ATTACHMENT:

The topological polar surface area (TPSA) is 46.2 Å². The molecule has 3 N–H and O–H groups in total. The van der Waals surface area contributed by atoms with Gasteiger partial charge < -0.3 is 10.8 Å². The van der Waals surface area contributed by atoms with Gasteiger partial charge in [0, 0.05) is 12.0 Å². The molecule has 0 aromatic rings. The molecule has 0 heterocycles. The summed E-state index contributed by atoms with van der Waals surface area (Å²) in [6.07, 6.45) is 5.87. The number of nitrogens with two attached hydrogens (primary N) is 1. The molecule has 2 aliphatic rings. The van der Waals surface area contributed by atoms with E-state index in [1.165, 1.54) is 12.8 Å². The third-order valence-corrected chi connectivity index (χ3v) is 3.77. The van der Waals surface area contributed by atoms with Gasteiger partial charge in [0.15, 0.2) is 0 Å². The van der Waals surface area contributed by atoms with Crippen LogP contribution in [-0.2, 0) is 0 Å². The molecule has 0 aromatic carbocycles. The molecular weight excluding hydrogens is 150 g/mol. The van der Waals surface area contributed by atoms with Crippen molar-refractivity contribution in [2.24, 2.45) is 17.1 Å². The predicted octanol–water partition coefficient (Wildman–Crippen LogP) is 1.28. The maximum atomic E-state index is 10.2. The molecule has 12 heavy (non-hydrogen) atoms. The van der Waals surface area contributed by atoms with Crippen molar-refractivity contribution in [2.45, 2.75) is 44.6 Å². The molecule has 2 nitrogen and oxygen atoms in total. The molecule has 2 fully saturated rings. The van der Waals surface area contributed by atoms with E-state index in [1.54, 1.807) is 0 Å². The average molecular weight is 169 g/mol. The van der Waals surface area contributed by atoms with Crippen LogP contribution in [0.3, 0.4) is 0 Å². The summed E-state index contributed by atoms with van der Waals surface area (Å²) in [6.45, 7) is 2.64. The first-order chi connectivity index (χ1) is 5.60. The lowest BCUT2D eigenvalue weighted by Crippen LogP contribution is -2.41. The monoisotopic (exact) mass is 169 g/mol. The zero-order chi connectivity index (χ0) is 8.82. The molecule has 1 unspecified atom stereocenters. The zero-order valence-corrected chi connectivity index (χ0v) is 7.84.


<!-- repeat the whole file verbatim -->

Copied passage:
The topological polar surface area (TPSA) is 46.2 Å². The molecule has 3 N–H and O–H groups in total. The van der Waals surface area contributed by atoms with Gasteiger partial charge < -0.3 is 10.8 Å². The van der Waals surface area contributed by atoms with Gasteiger partial charge in [0, 0.05) is 12.0 Å². The molecule has 0 aromatic rings. The molecule has 0 heterocycles. The summed E-state index contributed by atoms with van der Waals surface area (Å²) in [6.07, 6.45) is 5.87. The number of nitrogens with two attached hydrogens (primary N) is 1. The molecule has 2 aliphatic rings. The van der Waals surface area contributed by atoms with E-state index in [1.165, 1.54) is 12.8 Å². The third-order valence-corrected chi connectivity index (χ3v) is 3.77. The van der Waals surface area contributed by atoms with Gasteiger partial charge in [0.15, 0.2) is 0 Å². The van der Waals surface area contributed by atoms with Crippen LogP contribution in [-0.2, 0) is 0 Å². The molecule has 0 aromatic carbocycles. The molecular weight excluding hydrogens is 150 g/mol. The van der Waals surface area contributed by atoms with Crippen molar-refractivity contribution in [2.24, 2.45) is 17.1 Å². The predicted octanol–water partition coefficient (Wildman–Crippen LogP) is 1.28. The maximum atomic E-state index is 10.2. The molecule has 12 heavy (non-hydrogen) atoms. The van der Waals surface area contributed by atoms with Crippen molar-refractivity contribution in [2.45, 2.75) is 44.6 Å². The molecule has 2 nitrogen and oxygen atoms in total. The molecule has 2 fully saturated rings. The van der Waals surface area contributed by atoms with E-state index in [1.54, 1.807) is 0 Å². The average molecular weight is 169 g/mol. The van der Waals surface area contributed by atoms with Crippen LogP contribution in [0.3, 0.4) is 0 Å². The summed E-state index contributed by atoms with van der Waals surface area (Å²) in [6.45, 7) is 2.64. The first-order chi connectivity index (χ1) is 5.60. The lowest BCUT2D eigenvalue weighted by Crippen LogP contribution is -2.41. The monoisotopic (exact) mass is 169 g/mol. The zero-order chi connectivity index (χ0) is 8.82. The molecule has 1 unspecified atom stereocenters. The zero-order valence-corrected chi connectivity index (χ0v) is 7.84.